RFG 2018 Conference

mapping

Geologic Atlas User's Guide: Using Geologic Maps and Databases for Resource Management and Planning, updated 2014

A geologic atlas is intended to describe the geologic framework of our home and how the subsurface environment provides the resources we need. It describes the materials and features that begin just beneath the soil and it continues down to the bedrock surface and beyond. This User’s Guide is intended for people that don’t have training in geology or hydrology- most people. Every Minnesotan uses water, and every Minnesotan has an effect on water, so we all have a role and a stake in how that resource is distributed, how it is used, and how we affect its quality and availability. The purpose of the Guide is to explain in simple terms where our water comes from, how geology and climate control its distribution, and how we can manage water to maximize the availability of high quality water for ourselves and the habitat we live in. The atlases can provide very practical information such as what aquifers are available to a homeowner that needs to drill a well. The atlases also work at larger scales answering questions such as “where is the largest or most productive aquifer in this county”, or conversely, “where is the best place in this county to isolate potential contaminants from our water system?”. The atlases document existing hydrologic conditions, such as water levels in aquifers, so that we can recognize and respond to changes in those levels if necessary.

Geologic Atlas User's Guide: Using Geologic Maps and Databases for Resource Management and Planning

A geologic atlas is intended to describe the geologic framework of our home and how the subsurface environment provides the resources we need. It describes the materials and features that begin just beneath the soil and it continues down to the bedrock surface and beyond. This User’s Guide is intended for people that don’t have training in geology or hydrology- most people. Every Minnesotan uses water, and every Minnesotan has an effect on water, so we all have a role and a stake in how that resource is distributed, how it is used, and how we affect its quality and availability. The purpose of the Guide is to explain in simple terms where our water comes from, how geology and climate control its distribution, and how we can manage water to maximize the availability of high quality water for ourselves and the habitat we live in. The atlases can provide very practical information such as what aquifers are available to a homeowner that needs to drill a well. The atlases also work at larger scales answering questions such as “where is the largest or most productive aquifer in this county”, or conversely, “where is the best place in this county to isolate potential contaminants from our water system?”. The atlases document existing hydrologic conditions, such as water levels in aquifers, so that we can recognize and respond to changes in those levels if necessary.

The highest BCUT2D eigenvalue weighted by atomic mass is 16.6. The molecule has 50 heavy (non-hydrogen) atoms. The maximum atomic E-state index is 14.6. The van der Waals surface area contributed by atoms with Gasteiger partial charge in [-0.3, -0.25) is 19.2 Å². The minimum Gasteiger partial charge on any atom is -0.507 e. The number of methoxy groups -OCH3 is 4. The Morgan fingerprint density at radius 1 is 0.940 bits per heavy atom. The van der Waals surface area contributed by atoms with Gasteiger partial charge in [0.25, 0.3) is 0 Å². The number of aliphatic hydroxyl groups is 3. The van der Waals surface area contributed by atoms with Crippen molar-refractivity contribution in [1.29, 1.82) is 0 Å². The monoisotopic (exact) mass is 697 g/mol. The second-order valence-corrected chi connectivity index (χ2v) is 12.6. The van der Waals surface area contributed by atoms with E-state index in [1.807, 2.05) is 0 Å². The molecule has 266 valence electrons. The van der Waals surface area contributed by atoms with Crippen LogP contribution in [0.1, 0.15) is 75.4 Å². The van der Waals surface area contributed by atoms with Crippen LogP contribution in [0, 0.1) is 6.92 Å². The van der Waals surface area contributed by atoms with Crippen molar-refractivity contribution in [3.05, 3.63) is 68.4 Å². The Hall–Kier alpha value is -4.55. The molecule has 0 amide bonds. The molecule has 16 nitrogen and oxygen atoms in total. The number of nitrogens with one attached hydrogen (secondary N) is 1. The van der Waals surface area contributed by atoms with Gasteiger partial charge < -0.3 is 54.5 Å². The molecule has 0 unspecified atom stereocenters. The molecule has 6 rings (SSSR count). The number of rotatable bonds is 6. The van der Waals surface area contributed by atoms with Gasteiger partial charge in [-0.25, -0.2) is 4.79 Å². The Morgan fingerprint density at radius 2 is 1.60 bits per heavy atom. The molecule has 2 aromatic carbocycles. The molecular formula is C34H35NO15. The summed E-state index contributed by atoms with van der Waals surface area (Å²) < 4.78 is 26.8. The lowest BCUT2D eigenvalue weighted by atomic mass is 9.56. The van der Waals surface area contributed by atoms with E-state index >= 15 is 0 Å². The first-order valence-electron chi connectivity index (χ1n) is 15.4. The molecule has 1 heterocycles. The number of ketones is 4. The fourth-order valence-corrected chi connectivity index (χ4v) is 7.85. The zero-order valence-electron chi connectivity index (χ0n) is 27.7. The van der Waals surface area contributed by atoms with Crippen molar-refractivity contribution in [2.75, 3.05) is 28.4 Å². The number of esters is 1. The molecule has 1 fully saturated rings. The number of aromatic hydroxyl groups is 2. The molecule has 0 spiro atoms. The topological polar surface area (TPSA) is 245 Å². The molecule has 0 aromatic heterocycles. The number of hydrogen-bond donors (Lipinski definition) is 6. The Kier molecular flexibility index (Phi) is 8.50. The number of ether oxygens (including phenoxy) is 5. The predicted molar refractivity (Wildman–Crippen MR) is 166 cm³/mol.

The Geoscience Community Honors the Man Who shook Up Earthquake Science

he American Geosciences Institute is honoring one of the scientists who advanced earthquake hazards preparedness and mitigation in the U.S. by his superlative service to the earth sciences. This year’s recipient of the Ian Campbell Medal, Dr. James “Jim” Davis, is one of the key scientists behind U.S. earthquake hazards and loss reduction policy as it is known today.

#TBT - September 1983 Geotimes

September 1983 cover of Geotimes

The September 1983 issue of Geotimes (now EARTH Magazine) featured a cover with an image celebrating when the Smithsonian Institution put its collection of fossils from the Burgess Shale on display for the first time at the National Museum of Natural History. The caption reads as follows: "This year for the first time, the Smithsonian Institution's National Museum of Natural History has put on display specimens from its unequaled collection of fossils from the Burgess Shale (British Columbia). At the entrance to Dinosaur Hall, a diorama, shown in part of the cover of this issue, recreates the muddy bottom where those creatures lived at the base of an algal reef. A clutch of arthropods (Canadaspis perfecta) crawls up the slope on the right where mud has slumped from the terrace, the fatal weakness that will bury—and preserve—an entire population of Middle Cambrian shallow marine fauna. Sponges cling to the reef face. (photo by Chip Clark, the Smithsonian Institution)"

The Value of Geologic Mapping

This position statement (1) summarizes the consensus views of GSA regarding the importance of geological mapping for natural-resource and land-use decision making; (2) encourages partnerships among government, academia, and industry to share mapping expertise and technology; (3) promotes the development of digital data and maps in a readily accessible and useable form; and (4) encourages educational institutions to value and reward the teaching of geologic mapping skills.

EARTH: Mapping Field Camp's Past and Present: Exploring a Mainstay of Geoscience Education

EARTH Magazine explores the ritual of field camp as geoscientists' rite of passage for thousands of U.S. college students. Geology field camps date back to the days of great explorers and naturalists like John Muir and his contemporaries. Now young men and women gear up and pack out to geologically unique locations nationwide. Traditional skill sets are now taught alongside relevant technology to keep students workforce-ready.

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